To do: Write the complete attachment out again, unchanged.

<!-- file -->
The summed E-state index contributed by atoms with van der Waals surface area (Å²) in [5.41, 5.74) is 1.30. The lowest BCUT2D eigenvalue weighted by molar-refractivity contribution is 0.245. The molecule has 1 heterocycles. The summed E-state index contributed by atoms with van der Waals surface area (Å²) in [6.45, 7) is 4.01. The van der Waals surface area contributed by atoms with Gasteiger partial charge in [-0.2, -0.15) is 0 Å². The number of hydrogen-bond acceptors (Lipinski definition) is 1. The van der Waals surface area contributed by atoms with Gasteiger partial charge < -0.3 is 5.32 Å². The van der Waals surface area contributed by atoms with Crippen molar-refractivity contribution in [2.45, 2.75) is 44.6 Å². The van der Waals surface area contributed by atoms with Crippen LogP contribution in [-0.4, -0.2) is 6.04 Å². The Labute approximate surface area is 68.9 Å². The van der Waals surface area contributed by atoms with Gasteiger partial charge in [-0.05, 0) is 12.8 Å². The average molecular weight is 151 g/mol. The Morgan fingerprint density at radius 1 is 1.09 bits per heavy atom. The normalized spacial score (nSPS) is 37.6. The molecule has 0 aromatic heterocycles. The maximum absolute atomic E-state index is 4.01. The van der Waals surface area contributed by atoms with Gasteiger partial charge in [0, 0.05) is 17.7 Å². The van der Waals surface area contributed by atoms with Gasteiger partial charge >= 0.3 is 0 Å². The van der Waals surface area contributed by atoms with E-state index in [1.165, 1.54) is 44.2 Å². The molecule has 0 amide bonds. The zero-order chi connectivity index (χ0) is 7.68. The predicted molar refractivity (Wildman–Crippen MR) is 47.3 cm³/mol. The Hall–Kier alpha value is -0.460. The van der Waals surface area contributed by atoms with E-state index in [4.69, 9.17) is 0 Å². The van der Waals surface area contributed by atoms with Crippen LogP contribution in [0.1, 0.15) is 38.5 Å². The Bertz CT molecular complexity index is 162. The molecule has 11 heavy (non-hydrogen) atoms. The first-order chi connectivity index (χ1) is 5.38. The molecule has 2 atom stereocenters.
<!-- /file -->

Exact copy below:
The summed E-state index contributed by atoms with van der Waals surface area (Å²) in [5.41, 5.74) is 1.30. The lowest BCUT2D eigenvalue weighted by molar-refractivity contribution is 0.245. The molecule has 1 heterocycles. The summed E-state index contributed by atoms with van der Waals surface area (Å²) in [6.45, 7) is 4.01. The van der Waals surface area contributed by atoms with Gasteiger partial charge in [-0.2, -0.15) is 0 Å². The number of hydrogen-bond acceptors (Lipinski definition) is 1. The van der Waals surface area contributed by atoms with Gasteiger partial charge < -0.3 is 5.32 Å². The van der Waals surface area contributed by atoms with Crippen molar-refractivity contribution in [2.45, 2.75) is 44.6 Å². The van der Waals surface area contributed by atoms with Crippen LogP contribution in [-0.4, -0.2) is 6.04 Å². The Labute approximate surface area is 68.9 Å². The van der Waals surface area contributed by atoms with Gasteiger partial charge in [-0.05, 0) is 12.8 Å². The average molecular weight is 151 g/mol. The Morgan fingerprint density at radius 1 is 1.09 bits per heavy atom. The normalized spacial score (nSPS) is 37.6. The molecule has 0 aromatic heterocycles. The maximum absolute atomic E-state index is 4.01. The van der Waals surface area contributed by atoms with Gasteiger partial charge in [0, 0.05) is 17.7 Å². The van der Waals surface area contributed by atoms with Gasteiger partial charge >= 0.3 is 0 Å². The van der Waals surface area contributed by atoms with E-state index in [1.165, 1.54) is 44.2 Å². The molecule has 0 amide bonds. The zero-order chi connectivity index (χ0) is 7.68. The predicted molar refractivity (Wildman–Crippen MR) is 47.3 cm³/mol. The Hall–Kier alpha value is -0.460. The van der Waals surface area contributed by atoms with E-state index in [4.69, 9.17) is 0 Å². The van der Waals surface area contributed by atoms with Crippen LogP contribution in [0.1, 0.15) is 38.5 Å². The Bertz CT molecular complexity index is 162. The molecule has 11 heavy (non-hydrogen) atoms. The first-order chi connectivity index (χ1) is 5.38. The molecule has 2 atom stereocenters.